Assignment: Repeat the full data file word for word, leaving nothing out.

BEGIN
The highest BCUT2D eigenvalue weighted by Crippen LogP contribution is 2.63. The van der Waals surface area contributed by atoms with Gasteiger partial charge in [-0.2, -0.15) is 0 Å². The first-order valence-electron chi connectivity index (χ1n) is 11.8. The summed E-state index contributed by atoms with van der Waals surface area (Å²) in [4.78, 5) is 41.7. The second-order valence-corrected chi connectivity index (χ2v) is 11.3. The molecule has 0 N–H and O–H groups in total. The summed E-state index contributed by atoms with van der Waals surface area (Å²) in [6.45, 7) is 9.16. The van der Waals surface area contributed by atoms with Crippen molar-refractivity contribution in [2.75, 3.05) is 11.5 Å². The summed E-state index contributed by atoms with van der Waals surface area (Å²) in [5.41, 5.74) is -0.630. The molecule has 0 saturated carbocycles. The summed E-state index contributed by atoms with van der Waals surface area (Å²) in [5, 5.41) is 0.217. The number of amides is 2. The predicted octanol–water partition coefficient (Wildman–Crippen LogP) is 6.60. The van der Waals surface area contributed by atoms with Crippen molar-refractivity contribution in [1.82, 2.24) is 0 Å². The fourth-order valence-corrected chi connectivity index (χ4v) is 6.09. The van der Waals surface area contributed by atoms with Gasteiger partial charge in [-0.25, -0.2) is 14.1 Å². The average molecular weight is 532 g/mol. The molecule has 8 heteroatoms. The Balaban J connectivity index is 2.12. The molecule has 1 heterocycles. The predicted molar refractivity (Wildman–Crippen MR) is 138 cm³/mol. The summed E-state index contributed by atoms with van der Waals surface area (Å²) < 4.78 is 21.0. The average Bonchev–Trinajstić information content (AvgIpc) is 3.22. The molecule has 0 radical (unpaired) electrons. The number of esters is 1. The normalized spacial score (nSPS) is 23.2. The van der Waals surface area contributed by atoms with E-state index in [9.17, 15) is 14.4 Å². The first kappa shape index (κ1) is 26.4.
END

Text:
The highest BCUT2D eigenvalue weighted by Crippen LogP contribution is 2.63. The van der Waals surface area contributed by atoms with Gasteiger partial charge in [-0.2, -0.15) is 0 Å². The first-order valence-electron chi connectivity index (χ1n) is 11.8. The summed E-state index contributed by atoms with van der Waals surface area (Å²) in [4.78, 5) is 41.7. The second-order valence-corrected chi connectivity index (χ2v) is 11.3. The molecule has 0 N–H and O–H groups in total. The summed E-state index contributed by atoms with van der Waals surface area (Å²) in [6.45, 7) is 9.16. The van der Waals surface area contributed by atoms with Crippen molar-refractivity contribution in [2.75, 3.05) is 11.5 Å². The summed E-state index contributed by atoms with van der Waals surface area (Å²) in [5.41, 5.74) is -0.630. The molecule has 0 saturated carbocycles. The summed E-state index contributed by atoms with van der Waals surface area (Å²) in [5, 5.41) is 0.217. The number of amides is 2. The predicted octanol–water partition coefficient (Wildman–Crippen LogP) is 6.60. The van der Waals surface area contributed by atoms with Crippen molar-refractivity contribution in [1.82, 2.24) is 0 Å². The fourth-order valence-corrected chi connectivity index (χ4v) is 6.09. The van der Waals surface area contributed by atoms with Gasteiger partial charge in [-0.25, -0.2) is 14.1 Å². The average molecular weight is 532 g/mol. The molecule has 8 heteroatoms. The Balaban J connectivity index is 2.12. The molecule has 1 heterocycles. The predicted molar refractivity (Wildman–Crippen MR) is 138 cm³/mol. The summed E-state index contributed by atoms with van der Waals surface area (Å²) < 4.78 is 21.0. The average Bonchev–Trinajstić information content (AvgIpc) is 3.22. The molecule has 0 radical (unpaired) electrons. The number of esters is 1. The normalized spacial score (nSPS) is 23.2. The van der Waals surface area contributed by atoms with E-state index in [9.17, 15) is 14.4 Å². The first kappa shape index (κ1) is 26.4.